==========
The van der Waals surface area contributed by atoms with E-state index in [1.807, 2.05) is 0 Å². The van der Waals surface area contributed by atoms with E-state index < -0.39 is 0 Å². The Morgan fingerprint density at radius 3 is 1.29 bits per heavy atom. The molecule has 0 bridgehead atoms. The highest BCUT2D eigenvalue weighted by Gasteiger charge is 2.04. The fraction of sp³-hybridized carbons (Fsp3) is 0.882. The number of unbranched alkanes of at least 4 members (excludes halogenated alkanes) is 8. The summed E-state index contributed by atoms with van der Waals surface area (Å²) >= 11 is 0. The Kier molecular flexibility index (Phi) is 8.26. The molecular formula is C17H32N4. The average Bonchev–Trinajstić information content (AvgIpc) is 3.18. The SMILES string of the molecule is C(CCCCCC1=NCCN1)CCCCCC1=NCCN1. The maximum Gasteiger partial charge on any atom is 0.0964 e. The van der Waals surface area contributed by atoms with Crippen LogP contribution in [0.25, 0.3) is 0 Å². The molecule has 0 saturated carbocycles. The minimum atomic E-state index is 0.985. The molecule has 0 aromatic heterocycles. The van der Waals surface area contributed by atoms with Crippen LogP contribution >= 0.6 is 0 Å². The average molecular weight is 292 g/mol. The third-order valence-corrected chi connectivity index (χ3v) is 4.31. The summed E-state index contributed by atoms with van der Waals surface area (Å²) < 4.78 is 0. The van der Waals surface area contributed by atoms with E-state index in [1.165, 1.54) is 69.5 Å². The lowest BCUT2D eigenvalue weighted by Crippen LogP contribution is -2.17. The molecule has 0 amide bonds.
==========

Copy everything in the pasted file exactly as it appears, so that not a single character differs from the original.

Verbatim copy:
The van der Waals surface area contributed by atoms with E-state index in [1.807, 2.05) is 0 Å². The van der Waals surface area contributed by atoms with E-state index < -0.39 is 0 Å². The Morgan fingerprint density at radius 3 is 1.29 bits per heavy atom. The molecule has 0 bridgehead atoms. The highest BCUT2D eigenvalue weighted by Gasteiger charge is 2.04. The fraction of sp³-hybridized carbons (Fsp3) is 0.882. The number of unbranched alkanes of at least 4 members (excludes halogenated alkanes) is 8. The summed E-state index contributed by atoms with van der Waals surface area (Å²) >= 11 is 0. The Kier molecular flexibility index (Phi) is 8.26. The molecular formula is C17H32N4. The average Bonchev–Trinajstić information content (AvgIpc) is 3.18. The SMILES string of the molecule is C(CCCCCC1=NCCN1)CCCCCC1=NCCN1. The maximum Gasteiger partial charge on any atom is 0.0964 e. The van der Waals surface area contributed by atoms with Crippen LogP contribution in [0.25, 0.3) is 0 Å². The molecule has 0 saturated carbocycles. The minimum atomic E-state index is 0.985. The molecule has 0 aromatic heterocycles. The van der Waals surface area contributed by atoms with Crippen LogP contribution >= 0.6 is 0 Å². The average molecular weight is 292 g/mol. The third-order valence-corrected chi connectivity index (χ3v) is 4.31. The summed E-state index contributed by atoms with van der Waals surface area (Å²) < 4.78 is 0. The van der Waals surface area contributed by atoms with E-state index in [1.165, 1.54) is 69.5 Å². The lowest BCUT2D eigenvalue weighted by Crippen LogP contribution is -2.17. The molecule has 0 amide bonds.